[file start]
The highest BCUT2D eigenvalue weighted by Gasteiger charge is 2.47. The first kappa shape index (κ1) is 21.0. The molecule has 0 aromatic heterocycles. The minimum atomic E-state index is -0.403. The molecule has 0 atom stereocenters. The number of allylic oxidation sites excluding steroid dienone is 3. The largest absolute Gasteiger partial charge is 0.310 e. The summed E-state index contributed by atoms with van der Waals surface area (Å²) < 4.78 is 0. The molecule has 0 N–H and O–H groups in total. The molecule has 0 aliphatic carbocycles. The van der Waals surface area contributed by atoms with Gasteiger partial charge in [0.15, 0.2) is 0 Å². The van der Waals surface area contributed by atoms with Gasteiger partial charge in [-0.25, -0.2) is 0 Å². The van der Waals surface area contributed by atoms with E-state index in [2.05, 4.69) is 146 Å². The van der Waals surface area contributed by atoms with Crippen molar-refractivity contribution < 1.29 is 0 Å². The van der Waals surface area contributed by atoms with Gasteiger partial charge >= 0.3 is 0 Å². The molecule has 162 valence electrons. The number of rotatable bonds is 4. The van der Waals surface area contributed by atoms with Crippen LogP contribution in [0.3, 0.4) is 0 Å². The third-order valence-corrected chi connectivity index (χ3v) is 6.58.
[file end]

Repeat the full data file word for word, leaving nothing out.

The highest BCUT2D eigenvalue weighted by Gasteiger charge is 2.47. The first kappa shape index (κ1) is 21.0. The molecule has 0 aromatic heterocycles. The minimum atomic E-state index is -0.403. The molecule has 0 atom stereocenters. The number of allylic oxidation sites excluding steroid dienone is 3. The largest absolute Gasteiger partial charge is 0.310 e. The summed E-state index contributed by atoms with van der Waals surface area (Å²) < 4.78 is 0. The molecule has 0 N–H and O–H groups in total. The molecule has 0 aliphatic carbocycles. The van der Waals surface area contributed by atoms with Gasteiger partial charge in [0.15, 0.2) is 0 Å². The van der Waals surface area contributed by atoms with Gasteiger partial charge in [-0.25, -0.2) is 0 Å². The van der Waals surface area contributed by atoms with E-state index in [2.05, 4.69) is 146 Å². The van der Waals surface area contributed by atoms with Crippen molar-refractivity contribution < 1.29 is 0 Å². The van der Waals surface area contributed by atoms with Gasteiger partial charge >= 0.3 is 0 Å². The molecule has 162 valence electrons. The number of rotatable bonds is 4. The van der Waals surface area contributed by atoms with Crippen LogP contribution in [0.3, 0.4) is 0 Å². The third-order valence-corrected chi connectivity index (χ3v) is 6.58.